I kept working in this fashion. I was a little more relaxed about going out, but not much, I was reluctant about using the NSS out of the house because Ignacio did not like it and he would fight me a bit and disrobe me, and I felt terrible each time I’d give him a bottle, because I felt I was sabotaging myself. As time progressed things seemed to be going on better, but there was always that need for supplementing with formula, which was driving me crazy. My husband would tell me “It’s OK if you don’t get 100% production, we are using just a small amount of formula, you are doing a great job!”. But I just kept thinking of all those adoptive moms, and how many did reach full production.

Accidentally I found the right position for my child to latch and nurse happily.

Accidentally I found the right position for my child to latch and nurse happily.

I remember one particular night, it was so crazy hot that the AC just would not keep the house cool, so we moved the bassinet to the living room for Ignacio to be more comfortable. We also went to the living room because our bedroom was an oven, and at about 5 AM Ignacio woke (once more!) to feed. Greg went to the kitchen to prepare a bottle and I snuggled Ignacio against me to keep him happier in the meanwhile, and to my surprise, as I was laying on my side he started to nurse from my breast! Alone! No NSS. He nursed, and nursed, and nursed, and I could have cried of joy. When he was done I offered the other breast and he took it, and he was happy and needed no more milk! I was ecstatic.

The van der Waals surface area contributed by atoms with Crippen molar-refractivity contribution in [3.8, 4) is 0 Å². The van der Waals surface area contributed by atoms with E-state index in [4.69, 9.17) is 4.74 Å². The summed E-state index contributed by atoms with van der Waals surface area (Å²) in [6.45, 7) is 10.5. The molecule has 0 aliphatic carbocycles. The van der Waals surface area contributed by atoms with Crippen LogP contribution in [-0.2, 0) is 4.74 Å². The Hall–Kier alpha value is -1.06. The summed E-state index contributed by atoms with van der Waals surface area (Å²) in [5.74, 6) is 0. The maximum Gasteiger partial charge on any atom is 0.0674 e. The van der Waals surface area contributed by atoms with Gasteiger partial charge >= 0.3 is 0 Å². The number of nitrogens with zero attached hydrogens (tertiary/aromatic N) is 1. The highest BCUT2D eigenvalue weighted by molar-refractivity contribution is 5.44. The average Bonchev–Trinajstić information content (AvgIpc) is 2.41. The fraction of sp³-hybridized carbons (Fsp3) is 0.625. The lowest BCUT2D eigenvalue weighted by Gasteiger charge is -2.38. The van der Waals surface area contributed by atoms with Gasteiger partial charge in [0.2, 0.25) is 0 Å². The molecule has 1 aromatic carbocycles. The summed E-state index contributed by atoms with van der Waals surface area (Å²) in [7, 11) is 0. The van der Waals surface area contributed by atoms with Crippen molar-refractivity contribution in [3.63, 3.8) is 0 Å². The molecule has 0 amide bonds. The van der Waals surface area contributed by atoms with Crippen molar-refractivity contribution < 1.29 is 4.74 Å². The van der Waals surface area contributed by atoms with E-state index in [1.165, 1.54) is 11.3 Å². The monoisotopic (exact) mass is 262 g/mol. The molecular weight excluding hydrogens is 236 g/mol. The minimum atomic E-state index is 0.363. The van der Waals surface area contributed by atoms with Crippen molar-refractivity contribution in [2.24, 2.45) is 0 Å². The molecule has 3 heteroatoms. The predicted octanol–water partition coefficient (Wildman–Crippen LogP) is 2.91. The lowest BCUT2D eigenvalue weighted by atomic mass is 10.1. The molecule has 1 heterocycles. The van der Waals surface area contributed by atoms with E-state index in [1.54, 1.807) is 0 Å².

The next day I emailed Nancy and she called me to ask questions, she suggested that I use the same position during the day for some time, and then we could work on getting him to nurse in more comfortable ways. So I did. Each time I would pick him up and lay in bed on my side and bring him to my breast. He actually did nurse like that, sometimes from one breast, sometimes from two, and when he needed I would go and bring a Lact-Aid bag for him and keep nursing with expressed milk. Nursing in this position was challenging, I was laying a lot of total hours by the end of the day and my hips and shoulders were sore, but it was working. A week or week and a half later I tried to nurse him sitting up and it worked! I was so happy!